August 2021
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Reduce Your Tax Bill by Deducting Medical and Dental Expenses

Many taxpayers find it beneficial to itemize their deductions on their federal tax return. One of the many deductions you can take are payments you made for medical and dental expenses. But a large number of taxpayers miss some expenses they could have claimed to lower their tax burden because they don’t know they can use it as a medical tax deduction.

What Medical Expenses Can I Claim?

Generally, you can deduct expenses for medical or dental care you paid for yourself, your spouse and any dependents. The most common expenses include:

  • Premiums paid for medical, dental or long-term care insurance
  • Insurance deductibles and co-payments
  • Fees paid to doctors, dentists, chiropractors, and mental health practitioners
  • Payments to hospitals, long-term care facilities and services, nursing services and lab fees
  • Cost of prescription drugs and insulin
  • Price of prescription eyeglasses or contacts, hearing aids and false teeth

Additionally, there are other expenses that many taxpayers don’t realize can be deducted from their taxes:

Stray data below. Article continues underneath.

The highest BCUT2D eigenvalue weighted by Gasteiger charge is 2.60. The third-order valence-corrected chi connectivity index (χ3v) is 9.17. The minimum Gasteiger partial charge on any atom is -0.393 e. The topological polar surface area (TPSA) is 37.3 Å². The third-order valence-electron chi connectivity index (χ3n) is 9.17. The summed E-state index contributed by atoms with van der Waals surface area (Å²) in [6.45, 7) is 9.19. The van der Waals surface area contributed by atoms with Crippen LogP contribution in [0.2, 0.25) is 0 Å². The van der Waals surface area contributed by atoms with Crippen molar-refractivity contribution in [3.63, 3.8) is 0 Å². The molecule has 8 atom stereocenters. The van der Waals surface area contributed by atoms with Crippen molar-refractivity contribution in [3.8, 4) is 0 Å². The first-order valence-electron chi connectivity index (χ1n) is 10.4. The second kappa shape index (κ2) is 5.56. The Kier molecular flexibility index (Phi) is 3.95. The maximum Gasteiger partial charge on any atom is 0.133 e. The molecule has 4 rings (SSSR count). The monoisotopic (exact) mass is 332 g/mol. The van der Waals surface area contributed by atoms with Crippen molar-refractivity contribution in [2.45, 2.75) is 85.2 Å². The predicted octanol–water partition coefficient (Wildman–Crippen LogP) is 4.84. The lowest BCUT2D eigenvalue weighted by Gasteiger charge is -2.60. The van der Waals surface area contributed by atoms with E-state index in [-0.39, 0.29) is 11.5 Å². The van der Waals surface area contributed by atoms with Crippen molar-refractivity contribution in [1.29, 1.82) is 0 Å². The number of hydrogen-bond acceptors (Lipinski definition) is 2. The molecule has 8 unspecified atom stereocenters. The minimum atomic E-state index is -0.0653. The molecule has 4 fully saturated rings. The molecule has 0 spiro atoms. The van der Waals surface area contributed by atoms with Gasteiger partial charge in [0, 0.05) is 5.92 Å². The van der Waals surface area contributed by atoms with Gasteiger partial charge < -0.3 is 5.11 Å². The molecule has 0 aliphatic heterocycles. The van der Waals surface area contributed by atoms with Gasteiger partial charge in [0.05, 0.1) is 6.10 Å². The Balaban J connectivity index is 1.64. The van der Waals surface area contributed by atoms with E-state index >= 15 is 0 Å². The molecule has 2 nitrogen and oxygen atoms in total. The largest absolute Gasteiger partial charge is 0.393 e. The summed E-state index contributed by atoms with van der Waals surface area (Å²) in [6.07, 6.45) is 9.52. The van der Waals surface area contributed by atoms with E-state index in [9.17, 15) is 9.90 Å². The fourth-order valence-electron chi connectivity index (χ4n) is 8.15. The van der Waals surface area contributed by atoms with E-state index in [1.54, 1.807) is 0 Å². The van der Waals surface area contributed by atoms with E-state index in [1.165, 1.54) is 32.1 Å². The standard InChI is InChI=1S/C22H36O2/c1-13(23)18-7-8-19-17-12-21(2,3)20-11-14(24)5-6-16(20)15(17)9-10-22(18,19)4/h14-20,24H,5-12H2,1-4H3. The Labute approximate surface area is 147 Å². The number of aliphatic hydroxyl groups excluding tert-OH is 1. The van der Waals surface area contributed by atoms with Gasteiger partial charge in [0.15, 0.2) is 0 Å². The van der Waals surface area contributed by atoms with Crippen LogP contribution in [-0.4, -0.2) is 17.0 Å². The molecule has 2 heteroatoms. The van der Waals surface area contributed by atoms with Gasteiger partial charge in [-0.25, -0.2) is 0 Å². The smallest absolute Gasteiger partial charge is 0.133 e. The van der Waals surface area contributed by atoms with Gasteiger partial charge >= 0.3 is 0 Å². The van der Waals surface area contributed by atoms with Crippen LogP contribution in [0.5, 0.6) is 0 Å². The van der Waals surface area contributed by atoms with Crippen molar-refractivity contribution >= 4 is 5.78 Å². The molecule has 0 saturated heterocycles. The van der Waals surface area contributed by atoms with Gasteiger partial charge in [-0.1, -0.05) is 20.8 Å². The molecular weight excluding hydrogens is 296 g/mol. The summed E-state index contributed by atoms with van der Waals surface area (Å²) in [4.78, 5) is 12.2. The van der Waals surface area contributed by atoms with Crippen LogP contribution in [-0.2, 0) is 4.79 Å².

• Payments for acupuncture treatments
  • Inpatient expenses at an alcohol or drug addiction treatment center
  • Costs for smoking-cessation programs
  • Participation in weight loss programs when they are related to a diagnosed disease, like hypertension or obesity
  • Fees for laser eye surgery, crutches, wheelchairs, and guide dogs for the deaf or blind
  • Transportation costs related to and necessary for qualified medical expenses

What Medical Expenses Are Not Deductible?

When itemizing your medical expenses, be extremely careful about what you deduct. Do not include any of the following expenses.

  • Amounts paid for nicotine gum or patches that do not require a prescription
  • Cost of purchasing diet food items or the cost of health club dues
  • Funeral or burial expenses
  • Over-the-counter medicines
  • Cosmetic surgeries
  • Premiums for life insurance, for policies providing for loss of wages because of illness or injury, or policies that pay you a guaranteed amount each week for a sickness (i.e. supplemental insurance)

How Do I Claim Medical Expenses?

To deduct your qualified medical expenses, first add up all the payments you made that were not reimbursed by any insurance policy. Be sure once you file your taxes, you keep these receipts and statements as proof of your expenses.

The Internal Revenue Service lets you deduct medical costs as long as they are more than 7.5 percent of your adjusted gross income (AGI). These costs will be reported on Form 1040, Schedule A. The easiest way to be sure your claiming the proper expenses and meeting the AGI requirement is to use an online tax preparation site. The site will ask you specific questions about your expenses and will calculate the amount of your deductions that meets the AGI minimum leaving less room for error or missed deductions. Making the most of your medical deductions will put you well on your way to lowering your tax bill.

Karin Velez PhotoAbout Author
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